DNR monitors waterfowl populations from the sky

Annual survey counts ducks, geese and swans on southern Michigan waterways.
Bookmark and Share
Having trouble viewing this email? View it as a Web page.
dnr logo

Statewide DNR News

March 28, 2017

Contact: Holly Vaughn, 313-396-6863 or Joe Robison, 734-379-9692

DNR monitors waterfowl populations from the sky 

aerial photo of group of waterfowl on lakeEarlier this year, Department of Natural Resources staff took to the sky in small aircraft to observe and count ducks, geese and swans on southern Michigan waterways. DNR Wildlife Division staff observed 148,521 ducks, 49,840 geese and 5,103 swans in 2017’s survey. 

In the 2016 survey, 157,028 ducks, 33,468 geese and 5,896 swans were observed. Goose observations increased in 2017, while duck observations were down about 5 percent and swan observations down 13 percent. 

Though duck observations were slightly down, biologists believe that duck populations in Michigan are stable. The 5-percent decline can be attributed to cold arctic blasts in late December and early January pushing birds southward, with some ducks bypassing Michigan altogether. 

“The ducks were concentrated this year, with the ice cover that we had early in the winter,” said Joe Robison, DNR Wildlife Division’s Southeast Region Field Operations manager. “We did not count as many ducks in 2017’s survey, but we did see large rafts of over 40,000 canvasbacks on the Detroit River. That is always a great sight.”

Since 1991, the state of Michigan has cooperated with other states, the U.S. Fish and Wildlife Service, Canadian provinces and the Canadian Wildlife Service to conduct aerial surveys of wintering ducks and geese. This survey is commonly referred to as the Mid-Winter Waterfowl Survey.

Population estimates from Michigan, Minnesota and Wisconsin are included in estimates of mid-continent waterfowl abundance and are needed for establishing annual waterfowl hunting season frameworks for the Mississippi, Central and Pacific flyways. The Mid-Winter Waterfowl Survey has been especially important for evaluating waterfowl populations, monitoring winter migratory patterns and planning habitat management for these species.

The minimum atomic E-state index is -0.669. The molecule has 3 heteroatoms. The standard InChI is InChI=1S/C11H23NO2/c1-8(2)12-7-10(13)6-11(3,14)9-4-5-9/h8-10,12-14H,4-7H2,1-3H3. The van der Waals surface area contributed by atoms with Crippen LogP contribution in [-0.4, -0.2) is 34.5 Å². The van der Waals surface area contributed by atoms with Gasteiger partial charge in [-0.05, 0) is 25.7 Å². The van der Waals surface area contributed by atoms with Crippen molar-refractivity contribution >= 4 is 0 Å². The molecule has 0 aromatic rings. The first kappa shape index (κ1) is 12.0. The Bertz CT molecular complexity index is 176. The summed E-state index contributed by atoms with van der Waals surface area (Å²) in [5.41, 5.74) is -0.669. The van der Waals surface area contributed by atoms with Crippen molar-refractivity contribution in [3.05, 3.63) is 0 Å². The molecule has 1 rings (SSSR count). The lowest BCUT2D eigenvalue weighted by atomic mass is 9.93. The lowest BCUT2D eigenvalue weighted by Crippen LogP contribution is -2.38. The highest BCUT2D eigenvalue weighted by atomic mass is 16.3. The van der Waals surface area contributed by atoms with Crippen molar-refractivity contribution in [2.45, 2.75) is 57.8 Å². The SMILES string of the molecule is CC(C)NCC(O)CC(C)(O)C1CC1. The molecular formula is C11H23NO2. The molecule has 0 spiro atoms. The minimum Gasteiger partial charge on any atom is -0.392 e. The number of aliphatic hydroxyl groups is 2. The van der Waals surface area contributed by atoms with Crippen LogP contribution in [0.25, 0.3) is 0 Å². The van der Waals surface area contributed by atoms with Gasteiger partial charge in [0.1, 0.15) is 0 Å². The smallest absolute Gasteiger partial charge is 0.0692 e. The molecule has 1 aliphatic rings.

Southeast Michigan, especially areas near western Lake Erie, the Detroit River and Lake St. Clair, is one of the most important areas in North America for migrating birds. Billions of birds migrate through this region each spring and fall. Many waterfowl species spend the winter on the open water of the lakes and rivers of southeast Michigan. 

/Editors’ note: An accompanying photo is available below for download. Suggested caption:

Department of Natural Resources biologists counted ducks, geese and swans while flying low over Michigan’s waterways as part of an annual effort to monitor waterfowl populations./

The Michigan Department of Natural Resources is committed to the conservation, protection, management, use and enjoyment of the state’s natural and cultural resources for current and future generations. For more information, go to www.michigan.gov/dnr.

DNR facebook page DNR on Twitter DNR on YouTube DNR on Pinterest DNR on Instagram DNR email updates